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Question regarding a Newtonian equation modification

  1. Jul 2, 2015 #1
    Good afternoon all,

    I'm going to sound like a blithering idiot in attempting to describe my question, so please forgive me. I appreciate your patience.

    While working on problems in the gravitation chapter in my college physics textbook, I came across a very interesting situation that I don't have the expertise to reconcile, nor can easily find a solution to on Google. It isn't with a particular problem, but rather with the concept of blending a Newtonian and relativistic concept.

    Take, for example, the familiar equation for computing the gravitational force between two objects: Gmm'/r^2.

    My question is this:

    Since distances between two objects are 3D vectors in "real" space, wouldn't it be more accurate to replace a one-dimensional length (like r) with something more akin to sqrt(x^2 + y^2 + z^2 + ct^2)? Thereby making the equation:

    Gmm'/(sqrt(x^2 + y^2 + z^2 + ct^2))^2

    I get the feeling that these two concepts may be extremely distant from one another in usability like that, but I'm unfortunately unable to reach any of my professors over the summer and can't speak to someone who would actually know better.

    Thank you for your time. Enjoy the holiday weekend.
  2. jcsd
  3. Jul 2, 2015 #2
    First: why the ct term? In relativity, this term is negative, but for Newtonian physics, I'm not sure why you put that in. Regardless, using r instead of the distance formula is more generalized. It's independent of the coordinate system that you choose. Sure, it works if you're in 3-D Cartesian coordinates where you have x, y, and z coordinates, but what if you're in spherical coordinates, where you represent a point using a radius and two angles? Or cylindrical coordinates, where you represent a point using a radius, an angle, and a height?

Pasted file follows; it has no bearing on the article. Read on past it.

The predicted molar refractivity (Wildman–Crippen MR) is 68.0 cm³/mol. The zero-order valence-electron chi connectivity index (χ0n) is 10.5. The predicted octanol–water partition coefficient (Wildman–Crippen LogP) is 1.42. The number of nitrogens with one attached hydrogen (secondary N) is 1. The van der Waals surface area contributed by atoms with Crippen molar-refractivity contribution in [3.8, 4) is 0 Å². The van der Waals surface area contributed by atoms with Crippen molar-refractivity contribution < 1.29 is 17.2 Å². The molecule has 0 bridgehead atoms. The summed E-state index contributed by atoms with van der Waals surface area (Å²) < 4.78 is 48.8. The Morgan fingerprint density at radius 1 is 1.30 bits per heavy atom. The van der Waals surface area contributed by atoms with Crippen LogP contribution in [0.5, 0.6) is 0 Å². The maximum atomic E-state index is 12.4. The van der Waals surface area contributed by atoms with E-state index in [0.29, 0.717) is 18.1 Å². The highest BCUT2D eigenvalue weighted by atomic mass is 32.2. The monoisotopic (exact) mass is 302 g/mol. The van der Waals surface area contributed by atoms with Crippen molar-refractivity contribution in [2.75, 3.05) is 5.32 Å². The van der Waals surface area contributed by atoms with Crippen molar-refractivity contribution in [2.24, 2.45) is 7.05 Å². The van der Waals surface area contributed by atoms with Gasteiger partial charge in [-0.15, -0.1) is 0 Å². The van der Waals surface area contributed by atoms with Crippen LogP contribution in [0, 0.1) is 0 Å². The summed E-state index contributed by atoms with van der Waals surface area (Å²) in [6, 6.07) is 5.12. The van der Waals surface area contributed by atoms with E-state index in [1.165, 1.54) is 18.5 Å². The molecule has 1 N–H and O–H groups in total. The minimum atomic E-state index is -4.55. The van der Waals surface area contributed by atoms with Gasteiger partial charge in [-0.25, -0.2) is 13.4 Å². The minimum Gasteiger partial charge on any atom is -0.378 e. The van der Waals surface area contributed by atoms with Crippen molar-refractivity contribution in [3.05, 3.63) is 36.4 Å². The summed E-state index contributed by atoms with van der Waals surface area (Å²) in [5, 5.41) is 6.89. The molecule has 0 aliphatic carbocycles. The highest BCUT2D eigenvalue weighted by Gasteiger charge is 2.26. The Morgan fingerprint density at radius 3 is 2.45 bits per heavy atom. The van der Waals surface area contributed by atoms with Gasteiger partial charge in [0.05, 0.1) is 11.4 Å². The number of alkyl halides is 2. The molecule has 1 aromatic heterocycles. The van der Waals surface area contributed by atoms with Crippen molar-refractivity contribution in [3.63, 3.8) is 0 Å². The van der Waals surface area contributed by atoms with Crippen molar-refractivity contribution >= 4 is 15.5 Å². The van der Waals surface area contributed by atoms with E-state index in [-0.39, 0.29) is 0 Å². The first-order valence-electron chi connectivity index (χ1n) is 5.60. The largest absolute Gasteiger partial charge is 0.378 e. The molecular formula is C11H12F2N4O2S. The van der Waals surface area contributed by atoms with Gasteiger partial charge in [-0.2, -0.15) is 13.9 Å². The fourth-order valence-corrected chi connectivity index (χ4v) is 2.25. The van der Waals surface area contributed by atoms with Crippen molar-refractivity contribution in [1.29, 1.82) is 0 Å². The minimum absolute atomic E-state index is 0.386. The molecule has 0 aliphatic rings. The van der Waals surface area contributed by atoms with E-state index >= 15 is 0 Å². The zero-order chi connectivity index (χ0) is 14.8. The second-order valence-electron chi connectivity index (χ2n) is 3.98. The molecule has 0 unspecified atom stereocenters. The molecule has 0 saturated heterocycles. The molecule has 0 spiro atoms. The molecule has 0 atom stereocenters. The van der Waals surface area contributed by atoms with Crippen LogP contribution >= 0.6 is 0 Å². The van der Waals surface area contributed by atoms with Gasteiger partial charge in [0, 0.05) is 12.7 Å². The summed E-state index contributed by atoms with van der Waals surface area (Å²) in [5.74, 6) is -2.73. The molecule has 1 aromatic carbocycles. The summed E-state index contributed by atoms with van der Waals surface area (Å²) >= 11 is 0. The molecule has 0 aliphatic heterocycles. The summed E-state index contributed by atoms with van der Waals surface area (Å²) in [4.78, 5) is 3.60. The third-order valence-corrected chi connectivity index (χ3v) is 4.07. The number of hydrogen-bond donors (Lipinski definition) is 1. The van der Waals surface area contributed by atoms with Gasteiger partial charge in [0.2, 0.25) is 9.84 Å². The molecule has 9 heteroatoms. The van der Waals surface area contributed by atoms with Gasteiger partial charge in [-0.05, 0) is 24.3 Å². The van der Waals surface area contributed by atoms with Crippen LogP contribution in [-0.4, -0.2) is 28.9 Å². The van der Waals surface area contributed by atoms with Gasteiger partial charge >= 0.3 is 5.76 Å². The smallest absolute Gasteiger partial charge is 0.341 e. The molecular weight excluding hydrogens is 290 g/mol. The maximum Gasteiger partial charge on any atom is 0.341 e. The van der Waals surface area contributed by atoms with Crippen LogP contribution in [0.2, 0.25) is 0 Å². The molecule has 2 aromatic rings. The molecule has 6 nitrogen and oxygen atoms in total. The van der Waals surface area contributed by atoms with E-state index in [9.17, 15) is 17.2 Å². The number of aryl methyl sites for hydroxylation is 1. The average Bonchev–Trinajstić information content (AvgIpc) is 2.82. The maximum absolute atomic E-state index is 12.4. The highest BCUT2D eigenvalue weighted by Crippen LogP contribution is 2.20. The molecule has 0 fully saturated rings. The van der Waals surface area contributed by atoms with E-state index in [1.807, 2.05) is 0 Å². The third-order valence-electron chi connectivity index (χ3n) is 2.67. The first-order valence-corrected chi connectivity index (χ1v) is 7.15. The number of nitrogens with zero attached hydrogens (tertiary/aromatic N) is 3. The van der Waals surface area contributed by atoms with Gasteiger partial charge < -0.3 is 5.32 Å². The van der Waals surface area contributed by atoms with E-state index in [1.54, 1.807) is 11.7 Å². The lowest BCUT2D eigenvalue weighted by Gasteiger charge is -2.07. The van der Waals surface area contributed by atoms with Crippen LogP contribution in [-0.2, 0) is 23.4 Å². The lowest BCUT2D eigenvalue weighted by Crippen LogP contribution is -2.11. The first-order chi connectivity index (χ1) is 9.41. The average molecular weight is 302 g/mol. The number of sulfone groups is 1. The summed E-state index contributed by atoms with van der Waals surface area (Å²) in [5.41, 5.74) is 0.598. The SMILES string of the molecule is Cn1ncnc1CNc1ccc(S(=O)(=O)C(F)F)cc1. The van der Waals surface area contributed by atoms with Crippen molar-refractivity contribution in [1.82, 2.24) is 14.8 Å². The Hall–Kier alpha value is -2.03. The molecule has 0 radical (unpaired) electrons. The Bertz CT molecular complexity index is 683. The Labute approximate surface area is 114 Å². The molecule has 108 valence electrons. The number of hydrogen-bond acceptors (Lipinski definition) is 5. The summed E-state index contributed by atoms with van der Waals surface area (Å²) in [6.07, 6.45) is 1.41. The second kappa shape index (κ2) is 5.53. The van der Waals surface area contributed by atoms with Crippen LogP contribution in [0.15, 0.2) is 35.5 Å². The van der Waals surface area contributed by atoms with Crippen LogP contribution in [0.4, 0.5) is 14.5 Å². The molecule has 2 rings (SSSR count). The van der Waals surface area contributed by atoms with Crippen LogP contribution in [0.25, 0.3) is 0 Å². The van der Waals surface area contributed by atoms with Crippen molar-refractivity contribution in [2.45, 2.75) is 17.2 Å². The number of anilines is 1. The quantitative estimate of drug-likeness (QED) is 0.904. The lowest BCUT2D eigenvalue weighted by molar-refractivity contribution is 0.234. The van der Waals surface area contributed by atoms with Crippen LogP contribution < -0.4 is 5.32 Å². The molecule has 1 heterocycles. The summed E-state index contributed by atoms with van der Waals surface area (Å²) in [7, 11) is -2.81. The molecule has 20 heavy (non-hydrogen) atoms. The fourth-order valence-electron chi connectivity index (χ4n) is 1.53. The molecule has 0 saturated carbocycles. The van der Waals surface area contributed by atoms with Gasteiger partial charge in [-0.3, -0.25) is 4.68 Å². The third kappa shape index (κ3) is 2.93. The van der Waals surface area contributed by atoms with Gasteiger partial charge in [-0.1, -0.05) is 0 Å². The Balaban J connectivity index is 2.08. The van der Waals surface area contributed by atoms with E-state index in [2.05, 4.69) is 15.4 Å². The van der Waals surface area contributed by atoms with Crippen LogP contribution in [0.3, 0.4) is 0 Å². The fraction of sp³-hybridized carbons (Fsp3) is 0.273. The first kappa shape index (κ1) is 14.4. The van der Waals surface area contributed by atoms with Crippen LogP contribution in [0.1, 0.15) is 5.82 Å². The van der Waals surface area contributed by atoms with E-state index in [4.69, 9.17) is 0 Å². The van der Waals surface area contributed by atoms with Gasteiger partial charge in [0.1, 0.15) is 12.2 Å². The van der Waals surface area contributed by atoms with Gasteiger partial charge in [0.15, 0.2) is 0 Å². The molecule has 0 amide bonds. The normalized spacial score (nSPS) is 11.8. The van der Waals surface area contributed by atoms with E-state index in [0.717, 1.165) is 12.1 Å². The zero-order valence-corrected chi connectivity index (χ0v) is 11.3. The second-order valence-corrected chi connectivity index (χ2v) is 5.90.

The point is: using r is better, because it's more general. In order to use the distance formula, we would need to know the Cartesian coordinates of the point. If we're working in spherical or cylindrical coordinates, then we would have to convert the points to Cartesian to use the formula. We don't have to do that if we use r, as r is just a generalized distance between the two points.
  4. Jul 2, 2015 #3


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    Science Advisor

    Technically it would be the square root of ((x2-x1)^2 + (y2-y1)^2...

    This gives you the distance r, and the formula is so basic that you dont need to include it in the gravitational force equation.
  5. Jul 2, 2015 #4
  6. Jul 2, 2015 #5
    I agree
    It not one dimensional because its r^2
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